Two families in southern Vietnam told Radio Free Asia on Friday that their children were recently driven to Laos by “a group of human traffickers” who appeared to be preparing to smuggle them into Myanmar or China.
According to family members, the number of children who left Phu Quoc island in Kien Giang province is at least five.
One of them — Trinh Khanh Hoang Anh, 17 — was promised a job in Ha Tien, the southernmost city on mainland Vietnam near the Cambodian border — but was apparently being taken to Myanmar.
Phu Quoc is located on an island of the same name in the Gulf of Thailand, about 45 kilometers (28 miles) by ferry from Ha Tien.
“Five days ago, he left with a group of people, saying they were going to Ha Tien to find work,” said Hoang Anh’s father, Trinh Huu Phuoc. “But I didn’t expect them to get in the car, and I don’t know what happened. Now they have arrived in Laos and are going to Myanmar.”
Foo told Radio Free Asia that the teenager texted home asking for help and said he didn’t want to go, but his new “friend” wouldn’t let him come back. He questioned how a teenager could reach Laos without a passport.
“My family was very confused,” he said. “It seems to me that there is a program to attract minors to work like this because they are all minors.”
‘difficult to investigate’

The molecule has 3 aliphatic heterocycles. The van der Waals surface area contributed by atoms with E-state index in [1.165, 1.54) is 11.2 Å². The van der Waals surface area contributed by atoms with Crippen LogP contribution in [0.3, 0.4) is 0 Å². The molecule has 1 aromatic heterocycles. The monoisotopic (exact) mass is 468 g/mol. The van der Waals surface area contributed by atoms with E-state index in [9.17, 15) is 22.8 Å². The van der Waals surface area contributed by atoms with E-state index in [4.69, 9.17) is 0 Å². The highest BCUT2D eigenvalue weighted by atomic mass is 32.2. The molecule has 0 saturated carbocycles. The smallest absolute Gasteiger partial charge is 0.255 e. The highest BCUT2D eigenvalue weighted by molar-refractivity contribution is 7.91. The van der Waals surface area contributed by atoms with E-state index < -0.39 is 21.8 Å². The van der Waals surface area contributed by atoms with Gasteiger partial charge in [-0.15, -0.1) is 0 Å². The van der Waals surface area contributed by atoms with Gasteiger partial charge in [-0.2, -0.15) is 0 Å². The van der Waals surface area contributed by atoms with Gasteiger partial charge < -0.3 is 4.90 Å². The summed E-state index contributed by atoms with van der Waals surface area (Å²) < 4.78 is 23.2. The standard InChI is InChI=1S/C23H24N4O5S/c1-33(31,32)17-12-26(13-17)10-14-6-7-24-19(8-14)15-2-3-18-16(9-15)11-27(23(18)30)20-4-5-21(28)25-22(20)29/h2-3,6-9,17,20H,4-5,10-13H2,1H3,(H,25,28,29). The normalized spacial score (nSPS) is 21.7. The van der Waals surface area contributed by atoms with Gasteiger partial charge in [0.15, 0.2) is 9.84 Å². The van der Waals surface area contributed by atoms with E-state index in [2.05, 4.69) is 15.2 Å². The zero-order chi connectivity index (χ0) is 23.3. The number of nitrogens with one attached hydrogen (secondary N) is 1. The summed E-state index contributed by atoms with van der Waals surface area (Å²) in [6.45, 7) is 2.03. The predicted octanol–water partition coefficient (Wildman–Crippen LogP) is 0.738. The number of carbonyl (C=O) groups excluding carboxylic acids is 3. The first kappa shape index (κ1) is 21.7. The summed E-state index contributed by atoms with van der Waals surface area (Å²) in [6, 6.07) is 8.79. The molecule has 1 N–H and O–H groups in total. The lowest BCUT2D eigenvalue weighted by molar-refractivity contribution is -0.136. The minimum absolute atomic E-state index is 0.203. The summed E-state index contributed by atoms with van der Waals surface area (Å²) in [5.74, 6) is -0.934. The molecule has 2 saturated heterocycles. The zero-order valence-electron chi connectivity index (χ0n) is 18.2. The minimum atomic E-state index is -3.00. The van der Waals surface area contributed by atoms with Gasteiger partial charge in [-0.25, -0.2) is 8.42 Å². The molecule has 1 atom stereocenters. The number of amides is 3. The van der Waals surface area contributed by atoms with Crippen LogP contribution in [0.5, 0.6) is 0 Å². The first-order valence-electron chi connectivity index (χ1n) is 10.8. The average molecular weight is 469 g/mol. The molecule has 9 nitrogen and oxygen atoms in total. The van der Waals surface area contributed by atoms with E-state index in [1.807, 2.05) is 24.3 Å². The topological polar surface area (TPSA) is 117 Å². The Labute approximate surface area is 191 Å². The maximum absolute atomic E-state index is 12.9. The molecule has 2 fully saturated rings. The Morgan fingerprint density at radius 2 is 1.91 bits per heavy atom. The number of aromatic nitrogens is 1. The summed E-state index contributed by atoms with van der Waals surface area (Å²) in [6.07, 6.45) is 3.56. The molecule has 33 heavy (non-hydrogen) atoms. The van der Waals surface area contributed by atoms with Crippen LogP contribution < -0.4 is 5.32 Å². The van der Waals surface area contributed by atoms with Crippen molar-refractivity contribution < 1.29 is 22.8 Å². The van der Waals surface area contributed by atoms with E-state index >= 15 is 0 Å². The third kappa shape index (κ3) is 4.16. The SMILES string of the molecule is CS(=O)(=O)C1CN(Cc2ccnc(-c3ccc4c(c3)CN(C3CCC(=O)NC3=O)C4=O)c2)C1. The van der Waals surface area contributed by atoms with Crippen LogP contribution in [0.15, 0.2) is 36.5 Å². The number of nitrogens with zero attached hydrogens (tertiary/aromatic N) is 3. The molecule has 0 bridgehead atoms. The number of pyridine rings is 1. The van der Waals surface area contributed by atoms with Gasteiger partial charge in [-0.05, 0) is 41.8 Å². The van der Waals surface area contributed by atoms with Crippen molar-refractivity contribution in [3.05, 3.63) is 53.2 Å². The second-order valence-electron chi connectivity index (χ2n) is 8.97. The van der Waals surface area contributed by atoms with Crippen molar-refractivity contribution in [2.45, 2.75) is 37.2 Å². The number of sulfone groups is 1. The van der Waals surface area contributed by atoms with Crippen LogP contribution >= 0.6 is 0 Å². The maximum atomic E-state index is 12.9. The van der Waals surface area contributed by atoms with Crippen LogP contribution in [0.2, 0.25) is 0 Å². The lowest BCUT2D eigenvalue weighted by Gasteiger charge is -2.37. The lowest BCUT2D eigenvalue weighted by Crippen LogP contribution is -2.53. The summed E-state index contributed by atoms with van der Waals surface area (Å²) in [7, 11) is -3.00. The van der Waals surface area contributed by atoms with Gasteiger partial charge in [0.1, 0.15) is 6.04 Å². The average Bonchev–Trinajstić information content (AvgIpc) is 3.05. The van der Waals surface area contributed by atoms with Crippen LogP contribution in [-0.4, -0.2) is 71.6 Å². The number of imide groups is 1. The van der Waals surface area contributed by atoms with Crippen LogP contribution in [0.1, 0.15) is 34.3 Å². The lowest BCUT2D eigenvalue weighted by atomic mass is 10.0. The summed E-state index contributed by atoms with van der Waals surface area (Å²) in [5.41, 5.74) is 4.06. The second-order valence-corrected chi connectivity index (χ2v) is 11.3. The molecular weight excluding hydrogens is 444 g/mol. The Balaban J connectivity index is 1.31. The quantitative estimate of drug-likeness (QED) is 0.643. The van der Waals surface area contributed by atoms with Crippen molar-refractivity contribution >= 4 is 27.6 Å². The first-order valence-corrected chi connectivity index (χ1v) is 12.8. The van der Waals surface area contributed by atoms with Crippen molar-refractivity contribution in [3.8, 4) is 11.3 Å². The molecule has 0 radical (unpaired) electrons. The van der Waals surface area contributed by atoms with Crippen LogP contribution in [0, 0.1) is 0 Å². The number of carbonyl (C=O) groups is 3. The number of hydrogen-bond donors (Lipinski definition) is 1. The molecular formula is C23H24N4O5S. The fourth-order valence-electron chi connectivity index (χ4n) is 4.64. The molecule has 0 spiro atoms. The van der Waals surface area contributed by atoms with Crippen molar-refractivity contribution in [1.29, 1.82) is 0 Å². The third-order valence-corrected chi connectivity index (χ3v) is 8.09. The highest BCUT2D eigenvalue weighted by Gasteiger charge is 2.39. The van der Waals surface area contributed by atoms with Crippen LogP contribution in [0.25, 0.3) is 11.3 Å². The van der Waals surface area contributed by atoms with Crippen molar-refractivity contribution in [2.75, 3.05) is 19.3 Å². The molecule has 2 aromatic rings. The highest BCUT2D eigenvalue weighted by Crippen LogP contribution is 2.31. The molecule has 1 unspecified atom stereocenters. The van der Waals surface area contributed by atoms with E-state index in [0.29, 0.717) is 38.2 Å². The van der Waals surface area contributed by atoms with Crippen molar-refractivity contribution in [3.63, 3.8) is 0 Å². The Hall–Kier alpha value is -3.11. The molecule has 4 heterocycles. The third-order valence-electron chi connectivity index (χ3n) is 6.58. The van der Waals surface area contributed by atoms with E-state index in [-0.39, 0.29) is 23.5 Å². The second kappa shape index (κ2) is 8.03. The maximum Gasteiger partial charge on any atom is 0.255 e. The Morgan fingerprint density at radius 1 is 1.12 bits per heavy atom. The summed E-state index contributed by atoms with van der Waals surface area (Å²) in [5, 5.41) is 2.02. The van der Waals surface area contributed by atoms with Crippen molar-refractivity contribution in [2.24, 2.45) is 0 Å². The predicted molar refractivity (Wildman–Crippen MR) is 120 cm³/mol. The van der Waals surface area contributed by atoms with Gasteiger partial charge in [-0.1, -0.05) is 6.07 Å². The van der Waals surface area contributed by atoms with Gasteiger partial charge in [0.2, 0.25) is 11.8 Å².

Le Thi Truc Ly told a similar story about her 15-year-old niece, Le Thi Tuong Vy, who is now also in Laos.
The aunt said Tuong Vy was selling goods online and came up with the idea of traveling to China through her internet connections. She told her aunt via text message that many young Vietnamese were going to work there, so she decided to follow suit.
“Tuong Vy didn’t disclose any information, she just said that she was asked to go to China in three days,” she told Radio Free Asia. “For those three days, my sister has been watching her at home.”
But while her mother was doing something in the back of the house, Tuong Vy slipped away with her new friend and got into the car, the aunt said.
The aunt said that the family is very poor, both parents are hired workers, and Tuong Vy only went to the seventh grade and has no identity documents.
Tuong Vy went with Hoang Anh, and she told her aunt that there were six or seven people in this team. The aunt said that as they approached the Thai border, the group was split in two, with all the girls in one car and the boy and a girl in the other.
“When we reported the incident to the Phu Quoc police, they asked us to show them information about Tuong Vy,” said Auntie. “They said if it was a kidnapping or something, they would get involved. But this case was Vy’s own request, so it was difficult to investigate.”
Phuoc told Radio Free Asia that his family also reported the incident to the local police. They told him she should report the incident to the Rach Gia provincial police station on the mainland, more than 80 kilometers (50 miles) from Ha Tien city.
Radio Free Asia Vietnam contacted Phu Quoc police to inquire about this and whether similar human trafficking incidents have occurred in Phu Quoc recently. An officer who answered the phone referred the reporter to the department’s criminal division.
Radio Free Asia emailed Lao diplomatic agencies seeking comment on the cross-border human-trafficking case, but the agency did not immediately respond.
Edited by Matt Reed and Malcolm Foster.